She is named after a Russian cartoon horse (Лошарик) which provides a clue about her unusual construction. The Russian Navy keeps her hidden from sight and despite years of popular interest relatively little is known about her. Over time there have been more photos leaking out but they are always grainy and have not yet revealed the special fit which is of course below the waterline. All the same some photo analysis, discussion with sources and educated guesses allows a reasonably accurate picture to be drawn:

Original artwork. CLICK for HIGH-RESOLUTION image.

Specification
Note that the specifications available online for this submarine are often incorrect. The below are best estimates.
Boat: AS-31 (Factory number: 210) "Losharik"
Class: Project 10831 (NATO: Norsub-5)
Laid down: 16th July 1990
Launched: 26th August 1995
Entered Service: 1997
Displacement: <1,000 tons
Speed: 10-11kts submerged (estimate)
Operating depth: 1,000m (3,300ft)
Length: ~70m
Beam: ~7m
Power plant: 1 x nuclear reactor driving a single screw. Estimated 5 MW
Crew: 25

Internal arrangement
There has long been speculation that, like its namesake, Losharik consists of a series of joined spheres. Analysis of satellite imagery of her in dry dock at Severomorsk confirms this, and allows us to say with some confidence that there are seven orbs. Spherical hulls are frequently used in very deep submergence submarines because they are a stronger shape than regular cylinders, but they are also less conveniently shaped for living in. Although the boat is about 70m long the internal space is much less than other submarines with similar dimensions and all the walls are curved. This does allow her to dive down to about 1,000m. The orbs are constructed from titanium alloy and contained within a streamlined outer hull giving the appearance of a regular submarine. The orbs are about 6m in diameter giving a total internal 'dry' volume of around 1,000m3, which is roughly equivalent to the average house in US. So imagine your home with thirty-five men, a nuclear reactor and no flat walls to put anything against!

The image to the right, from a Russian nuclear program publication, is believed to show the reactor compartment of Losharik:

7th (rear) Orb: This is probably for the motors. The batteries and emergency diesel engine (if there is one) are probably in forward compartments. There is a deck hatch although, assuming that the reactor section is unmanned, this would only be used whilst in dock.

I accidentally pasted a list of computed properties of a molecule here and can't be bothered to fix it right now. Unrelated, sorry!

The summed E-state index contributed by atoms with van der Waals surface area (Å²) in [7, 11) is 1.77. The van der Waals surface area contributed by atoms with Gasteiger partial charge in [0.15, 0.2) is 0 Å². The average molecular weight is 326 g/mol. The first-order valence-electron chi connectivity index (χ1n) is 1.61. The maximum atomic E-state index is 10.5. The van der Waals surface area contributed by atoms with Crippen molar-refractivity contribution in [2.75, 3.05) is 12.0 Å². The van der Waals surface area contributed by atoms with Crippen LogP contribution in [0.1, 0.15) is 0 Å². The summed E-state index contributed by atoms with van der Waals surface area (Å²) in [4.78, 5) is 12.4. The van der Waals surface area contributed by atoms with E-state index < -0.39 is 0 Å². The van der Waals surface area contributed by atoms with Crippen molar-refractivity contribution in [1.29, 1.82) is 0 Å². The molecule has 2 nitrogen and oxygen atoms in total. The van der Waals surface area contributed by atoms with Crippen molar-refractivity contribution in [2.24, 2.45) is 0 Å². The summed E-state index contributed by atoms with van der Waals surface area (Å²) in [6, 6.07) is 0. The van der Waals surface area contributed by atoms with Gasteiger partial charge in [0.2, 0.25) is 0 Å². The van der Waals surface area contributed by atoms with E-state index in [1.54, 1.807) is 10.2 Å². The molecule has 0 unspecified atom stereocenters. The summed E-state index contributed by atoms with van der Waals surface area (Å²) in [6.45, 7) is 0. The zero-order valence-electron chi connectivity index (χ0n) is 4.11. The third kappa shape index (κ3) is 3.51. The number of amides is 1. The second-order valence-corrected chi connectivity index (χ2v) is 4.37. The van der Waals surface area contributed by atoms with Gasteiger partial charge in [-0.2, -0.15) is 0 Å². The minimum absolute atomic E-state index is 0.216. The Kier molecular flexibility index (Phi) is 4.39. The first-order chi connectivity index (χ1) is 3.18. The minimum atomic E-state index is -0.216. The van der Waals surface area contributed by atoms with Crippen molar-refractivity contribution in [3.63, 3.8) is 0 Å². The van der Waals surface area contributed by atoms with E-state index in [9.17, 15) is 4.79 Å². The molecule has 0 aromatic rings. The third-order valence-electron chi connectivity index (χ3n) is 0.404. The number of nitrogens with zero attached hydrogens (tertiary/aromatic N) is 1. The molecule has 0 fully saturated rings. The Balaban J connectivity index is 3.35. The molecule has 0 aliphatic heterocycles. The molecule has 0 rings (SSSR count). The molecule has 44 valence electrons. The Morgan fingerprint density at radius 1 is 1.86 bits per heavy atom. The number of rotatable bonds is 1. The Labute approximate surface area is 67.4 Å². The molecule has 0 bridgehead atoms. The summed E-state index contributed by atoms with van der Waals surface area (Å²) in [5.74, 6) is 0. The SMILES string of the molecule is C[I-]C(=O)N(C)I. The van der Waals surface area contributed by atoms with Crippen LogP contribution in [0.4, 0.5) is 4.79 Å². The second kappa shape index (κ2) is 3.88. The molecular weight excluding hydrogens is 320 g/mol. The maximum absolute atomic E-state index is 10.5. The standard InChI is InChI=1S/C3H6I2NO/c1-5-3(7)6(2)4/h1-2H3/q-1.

satellite imagery

Original artwork. CLICK for HIGH-RESOLUTION image.


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Some source images
Actual Photo
Actual Photo

evidential illustration
Although heavily sanitized and not revealing the special mission equipment, this illustration from a Russian Navy source is regarded to be a good representation of the overall form and hints at many details
evidential illustration

Host Submarine
Like the earlier Project.1851 X-RAY Class midget submarine the Losharik is carried and supported in its operating zone by a modified ballistic missile boat. A converted DELTA-III STRETCH submarine is co-located at Deer Bay with Losharik.
DELTA
DELTA
The lower photo clearly shows the deepened hull below the former missile section which allows Losharik it dock
DELTA

Secret Base: Olenya Guba
Loshark is the star of the show among a range of special missions boats based at the Russian Navy's Northern Fleet's Olenya Guba base. This base is one of several set up by the Soviets during the Cold War on the inhospitable but strategically important Kola Peninsular, far away from civilization. satellite imagery
satellite imagery
satellite imagery
Satellite images of the Special Mission submarine base on the Kola Peninsula (vicinity 69°12'58"N, 33°22'42"E) where Losharik is based in a covered dock (A). An older but still operable Project.1910 UNIFORM Class submarine is often moored in front of the hangar (B).